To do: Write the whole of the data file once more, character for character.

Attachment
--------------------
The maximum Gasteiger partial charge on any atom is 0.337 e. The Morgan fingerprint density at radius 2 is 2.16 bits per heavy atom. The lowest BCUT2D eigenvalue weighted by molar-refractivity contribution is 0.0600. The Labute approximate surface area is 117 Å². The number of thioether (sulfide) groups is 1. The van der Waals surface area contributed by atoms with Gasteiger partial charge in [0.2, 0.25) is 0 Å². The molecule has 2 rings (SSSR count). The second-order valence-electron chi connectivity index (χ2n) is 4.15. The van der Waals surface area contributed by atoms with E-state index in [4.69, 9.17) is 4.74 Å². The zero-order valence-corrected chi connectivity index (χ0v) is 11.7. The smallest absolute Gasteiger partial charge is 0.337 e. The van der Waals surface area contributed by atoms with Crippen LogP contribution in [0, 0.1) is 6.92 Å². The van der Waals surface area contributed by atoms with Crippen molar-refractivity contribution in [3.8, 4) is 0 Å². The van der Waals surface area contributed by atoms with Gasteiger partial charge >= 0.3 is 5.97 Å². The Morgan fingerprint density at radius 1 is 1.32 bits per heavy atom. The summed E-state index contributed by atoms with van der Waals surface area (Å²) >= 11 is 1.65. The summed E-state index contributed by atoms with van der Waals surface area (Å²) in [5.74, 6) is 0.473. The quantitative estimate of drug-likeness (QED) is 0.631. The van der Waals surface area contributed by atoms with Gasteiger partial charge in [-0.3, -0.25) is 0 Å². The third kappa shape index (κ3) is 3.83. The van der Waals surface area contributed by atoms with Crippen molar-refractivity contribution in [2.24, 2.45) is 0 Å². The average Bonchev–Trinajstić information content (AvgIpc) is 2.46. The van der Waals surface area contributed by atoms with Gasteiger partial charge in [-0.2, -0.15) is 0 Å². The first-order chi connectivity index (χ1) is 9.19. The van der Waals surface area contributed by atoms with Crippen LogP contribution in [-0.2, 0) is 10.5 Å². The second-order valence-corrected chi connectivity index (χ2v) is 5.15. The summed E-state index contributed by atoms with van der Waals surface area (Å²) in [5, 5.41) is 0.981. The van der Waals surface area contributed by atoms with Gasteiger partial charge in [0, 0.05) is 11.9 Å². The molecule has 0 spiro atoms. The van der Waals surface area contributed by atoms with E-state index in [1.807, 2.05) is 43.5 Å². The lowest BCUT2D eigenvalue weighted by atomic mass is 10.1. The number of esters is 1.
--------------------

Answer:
The maximum Gasteiger partial charge on any atom is 0.337 e. The Morgan fingerprint density at radius 2 is 2.16 bits per heavy atom. The lowest BCUT2D eigenvalue weighted by molar-refractivity contribution is 0.0600. The Labute approximate surface area is 117 Å². The number of thioether (sulfide) groups is 1. The van der Waals surface area contributed by atoms with Gasteiger partial charge in [0.2, 0.25) is 0 Å². The molecule has 2 rings (SSSR count). The second-order valence-electron chi connectivity index (χ2n) is 4.15. The van der Waals surface area contributed by atoms with E-state index in [4.69, 9.17) is 4.74 Å². The zero-order valence-corrected chi connectivity index (χ0v) is 11.7. The smallest absolute Gasteiger partial charge is 0.337 e. The van der Waals surface area contributed by atoms with Crippen LogP contribution in [0, 0.1) is 6.92 Å². The van der Waals surface area contributed by atoms with Crippen molar-refractivity contribution in [3.8, 4) is 0 Å². The van der Waals surface area contributed by atoms with Gasteiger partial charge >= 0.3 is 5.97 Å². The Morgan fingerprint density at radius 1 is 1.32 bits per heavy atom. The summed E-state index contributed by atoms with van der Waals surface area (Å²) >= 11 is 1.65. The summed E-state index contributed by atoms with van der Waals surface area (Å²) in [5.74, 6) is 0.473. The quantitative estimate of drug-likeness (QED) is 0.631. The van der Waals surface area contributed by atoms with Gasteiger partial charge in [-0.3, -0.25) is 0 Å². The third kappa shape index (κ3) is 3.83. The van der Waals surface area contributed by atoms with Crippen molar-refractivity contribution in [2.24, 2.45) is 0 Å². The average Bonchev–Trinajstić information content (AvgIpc) is 2.46. The van der Waals surface area contributed by atoms with Gasteiger partial charge in [-0.2, -0.15) is 0 Å². The first-order chi connectivity index (χ1) is 9.19. The van der Waals surface area contributed by atoms with Crippen LogP contribution in [-0.2, 0) is 10.5 Å². The second-order valence-corrected chi connectivity index (χ2v) is 5.15. The summed E-state index contributed by atoms with van der Waals surface area (Å²) in [5, 5.41) is 0.981. The van der Waals surface area contributed by atoms with Gasteiger partial charge in [0, 0.05) is 11.9 Å². The molecule has 0 spiro atoms. The van der Waals surface area contributed by atoms with E-state index in [1.807, 2.05) is 43.5 Å². The lowest BCUT2D eigenvalue weighted by atomic mass is 10.1. The number of esters is 1.